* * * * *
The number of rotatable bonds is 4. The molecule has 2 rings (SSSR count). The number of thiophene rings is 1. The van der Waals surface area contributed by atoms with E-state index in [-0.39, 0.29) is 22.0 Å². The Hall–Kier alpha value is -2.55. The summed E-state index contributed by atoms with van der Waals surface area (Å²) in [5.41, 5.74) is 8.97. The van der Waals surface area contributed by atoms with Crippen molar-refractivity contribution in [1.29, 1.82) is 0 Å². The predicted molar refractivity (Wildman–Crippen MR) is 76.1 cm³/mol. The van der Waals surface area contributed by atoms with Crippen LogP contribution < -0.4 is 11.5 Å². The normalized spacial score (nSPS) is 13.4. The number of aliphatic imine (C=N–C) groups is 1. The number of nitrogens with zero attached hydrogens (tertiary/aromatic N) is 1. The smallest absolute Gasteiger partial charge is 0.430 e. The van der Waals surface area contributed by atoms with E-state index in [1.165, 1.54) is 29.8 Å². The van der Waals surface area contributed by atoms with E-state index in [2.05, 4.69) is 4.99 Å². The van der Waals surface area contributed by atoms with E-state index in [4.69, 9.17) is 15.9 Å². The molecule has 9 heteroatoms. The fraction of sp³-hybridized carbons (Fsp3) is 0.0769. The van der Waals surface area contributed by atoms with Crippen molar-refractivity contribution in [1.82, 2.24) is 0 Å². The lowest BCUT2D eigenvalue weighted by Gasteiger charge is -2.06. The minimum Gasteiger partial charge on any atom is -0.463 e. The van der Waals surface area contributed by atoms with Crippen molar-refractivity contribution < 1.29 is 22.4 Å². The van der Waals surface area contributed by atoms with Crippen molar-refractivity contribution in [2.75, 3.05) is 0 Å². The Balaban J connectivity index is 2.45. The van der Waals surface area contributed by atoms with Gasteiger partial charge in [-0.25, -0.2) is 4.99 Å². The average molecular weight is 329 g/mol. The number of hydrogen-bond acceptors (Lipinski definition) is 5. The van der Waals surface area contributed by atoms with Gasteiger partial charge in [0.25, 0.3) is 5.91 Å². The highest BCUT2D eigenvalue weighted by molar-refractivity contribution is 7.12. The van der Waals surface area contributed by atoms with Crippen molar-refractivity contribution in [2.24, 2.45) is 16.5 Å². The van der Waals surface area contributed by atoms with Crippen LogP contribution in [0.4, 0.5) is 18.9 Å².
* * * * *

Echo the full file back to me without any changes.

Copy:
The number of rotatable bonds is 4. The molecule has 2 rings (SSSR count). The number of thiophene rings is 1. The van der Waals surface area contributed by atoms with E-state index in [-0.39, 0.29) is 22.0 Å². The Hall–Kier alpha value is -2.55. The summed E-state index contributed by atoms with van der Waals surface area (Å²) in [5.41, 5.74) is 8.97. The van der Waals surface area contributed by atoms with Crippen molar-refractivity contribution in [1.29, 1.82) is 0 Å². The predicted molar refractivity (Wildman–Crippen MR) is 76.1 cm³/mol. The van der Waals surface area contributed by atoms with Crippen LogP contribution < -0.4 is 11.5 Å². The normalized spacial score (nSPS) is 13.4. The number of aliphatic imine (C=N–C) groups is 1. The number of nitrogens with zero attached hydrogens (tertiary/aromatic N) is 1. The smallest absolute Gasteiger partial charge is 0.430 e. The van der Waals surface area contributed by atoms with E-state index in [1.165, 1.54) is 29.8 Å². The van der Waals surface area contributed by atoms with E-state index in [2.05, 4.69) is 4.99 Å². The van der Waals surface area contributed by atoms with E-state index in [4.69, 9.17) is 15.9 Å². The molecule has 9 heteroatoms. The fraction of sp³-hybridized carbons (Fsp3) is 0.0769. The van der Waals surface area contributed by atoms with Crippen molar-refractivity contribution in [1.82, 2.24) is 0 Å². The lowest BCUT2D eigenvalue weighted by Gasteiger charge is -2.06. The minimum Gasteiger partial charge on any atom is -0.463 e. The van der Waals surface area contributed by atoms with Crippen molar-refractivity contribution < 1.29 is 22.4 Å². The van der Waals surface area contributed by atoms with Crippen molar-refractivity contribution in [2.75, 3.05) is 0 Å². The Balaban J connectivity index is 2.45. The van der Waals surface area contributed by atoms with Gasteiger partial charge in [-0.25, -0.2) is 4.99 Å². The average molecular weight is 329 g/mol. The number of hydrogen-bond acceptors (Lipinski definition) is 5. The van der Waals surface area contributed by atoms with Gasteiger partial charge in [0.25, 0.3) is 5.91 Å². The highest BCUT2D eigenvalue weighted by molar-refractivity contribution is 7.12. The van der Waals surface area contributed by atoms with Crippen molar-refractivity contribution in [2.24, 2.45) is 16.5 Å². The van der Waals surface area contributed by atoms with Crippen LogP contribution in [0.4, 0.5) is 18.9 Å².